I watched The Merchant of Venice a few weeks ago, the one with Al Pacino (Shylock) and Jeremy Irons (Bassanio). It’s really an outstanding film. I just wish it didn’t have period prostitutes in it so I could show it to my class.
I had forgotten just how tautly Shakespeare draws the tensions in that play. We have on one hand a Jew who has lived under persecution his entire life. So when he gets the chance to even the score a little (lending money to Bassonio and possibly getting a pound of his flesh out of the deal), he’s happy to do so. But then his daughter runs away from him (admittedly, he was a despot) with a Christian, no less, and trades a family heirloom for a monkey. This sends Shylock over the edge, and rightly so. His rage is completely justified.
On the other hand we have a man who has participated with the rest of Christian Venice in persecuting Shylock and his kind. He takes out the loan, despite its strange terms, to help a friend win a wife. However, Bassonio’s ships are all lost at sea, and he can’t pay Shylock back.
When the court is held, the judges beg for mercy on Bassonio’s behalf, but Shylock demands justice according to the terms of the contract which Bassonio had voluntarily signed. Antonio offers to pay Shylock back three times over, but he won’t accept it.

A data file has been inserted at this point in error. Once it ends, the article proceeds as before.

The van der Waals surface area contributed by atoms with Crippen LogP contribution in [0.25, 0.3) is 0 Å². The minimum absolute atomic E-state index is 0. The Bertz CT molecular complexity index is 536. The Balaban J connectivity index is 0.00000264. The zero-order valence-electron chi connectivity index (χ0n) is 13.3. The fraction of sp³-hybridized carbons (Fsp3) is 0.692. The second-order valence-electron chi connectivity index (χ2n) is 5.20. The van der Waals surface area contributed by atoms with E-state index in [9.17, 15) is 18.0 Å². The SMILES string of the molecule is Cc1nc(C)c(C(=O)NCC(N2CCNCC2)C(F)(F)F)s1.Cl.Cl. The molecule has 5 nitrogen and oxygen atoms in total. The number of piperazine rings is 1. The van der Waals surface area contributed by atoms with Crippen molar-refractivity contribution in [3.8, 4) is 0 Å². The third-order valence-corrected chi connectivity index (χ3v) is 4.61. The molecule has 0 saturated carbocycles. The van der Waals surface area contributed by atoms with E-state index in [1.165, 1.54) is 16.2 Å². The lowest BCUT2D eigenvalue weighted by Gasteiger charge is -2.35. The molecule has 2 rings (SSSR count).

This is where things go crazy, and where Shakespeare’s genius resides.
Portia comes in disguised as a judge and turns all the tables on Shylock. He can take a pound of flesh according to the contract, but not one drop of blood. Shylock admits defeat and tries to leave the court, but no, there’s more. The law says that anyone who conspires to take the life of a Venetian is to die himself and relinquish his entire fortune to the state. But, Portia says she will have mercy on Shylock, a gift he was unwilling to give to Bassonio, she will grant his life. But only on the condition that he forsake Judaism and be baptized a Christian (presumably to save his soul).
In other words, Portia destroys him. The movie does a very good job showing just how devastated Shylock is: how he values his life as nothing now that he has been forcibly divorced from his people; and how ignorant (deliberately or not) the Christians are about what they’ve done to him in the name of mercy.
All of us are Shylocks in some way. We have been hurt and cry out righteously for vengeance. And then, we are also Portias, sincerely pleading for goodness, but blindly destroying if we get the chance.